Had I known what the future was holding for me, I would surely have committed myself to the bass much earlier and given up that meathead shit. Remember, the doc said: "You'll grow out of it." Bullshit, motherfucker, it just got worse and worse. We'd have this bike game where two guys would share a bike. In those days most bikes were stingray type with those long banana seats so one guy would drive while the other sat the other way (facing the rear) with a spray bottle (like the ones that hold shit like Windex) filled with vinegar. The object was to get close enough so that the rider could spray the vinegar in the driver's eyes, causing him to crash. How many times I flipped over curbs, spun and smashed to the ground (of course with the rider on top of you), ran into telephone poles, bashed cars, caught finger and toes in the spokes I can't remember. It was slaughter.

We saw roller derby on the television so we played roller derby - our way. Our way meant inside the garage on cement with those metal wheel skates, remember them? The wheels would change from round to eight-sided as you would run on them after hitting the deck time after time and then getting up and try to get going again. And how would you hit the deck? Some guy would grab you by the hair and slam you down of course. You'd do the same to him - over and over and over. We beat each other silly. Oh my knees, oh the youth, oh the stupidity.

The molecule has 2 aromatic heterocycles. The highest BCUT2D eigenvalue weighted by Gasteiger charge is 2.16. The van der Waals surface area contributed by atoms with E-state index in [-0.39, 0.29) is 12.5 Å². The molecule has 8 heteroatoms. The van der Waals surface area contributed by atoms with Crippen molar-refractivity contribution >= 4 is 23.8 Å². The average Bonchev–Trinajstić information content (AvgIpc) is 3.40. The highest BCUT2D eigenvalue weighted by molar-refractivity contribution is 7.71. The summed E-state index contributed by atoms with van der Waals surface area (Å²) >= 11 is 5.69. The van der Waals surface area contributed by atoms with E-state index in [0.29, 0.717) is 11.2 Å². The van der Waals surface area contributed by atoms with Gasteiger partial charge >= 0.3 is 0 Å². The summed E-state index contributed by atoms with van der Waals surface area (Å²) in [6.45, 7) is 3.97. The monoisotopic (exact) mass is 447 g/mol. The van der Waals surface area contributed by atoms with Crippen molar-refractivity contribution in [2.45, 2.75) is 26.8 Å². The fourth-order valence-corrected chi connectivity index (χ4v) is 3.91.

Then we got into parachutes. There was this field by the Navy housing in Pedro that had some tall-ass trees. We figured we could make parachutes from sheets and jump from them. What a bunch of fucking idiots. We took these small boxes from the commissary (where all us Navy people shopped for chow on the base) that would hold six half-gallons of milk and strapped them to our backs with clothesline. We each got a sheet and tied the four corners each to about four feet of clothesline and tied this through the hole in the box to our back. We had a kite string tied to the center of the sheet to pull it out when the time came. We stuffed the sheet in the box and then climbed the tree. When we jumped and pulled our strings, they broke and the chutes (sheets) never deployed. We took the fast way down. Lying there in a clump on the ground for over an hour we suffered. Thank god the branches broke our fall as we snapped them, grabbing and trying to hold on to them as we plummeted down. We figured we had done something stupid but didn't realize it was the whole idea but rather that the milk boxes were the cause of our failure. So we got rid of the boxes and just went up the tree with our chutes bunched tied to our backs, dragging behind. When we got to the top, we gathered the chutes in our arms and jumped again! The chutes never opened and filled with air, they were more like streamers marking our plunges and now with many branches missing from the last attempt we really took the fast way down this time. Sprained ankles big time, a broken wrist for one of us and yet more blows to those casaba melons I call my knees. We lay there crying and moaning for a long, long time.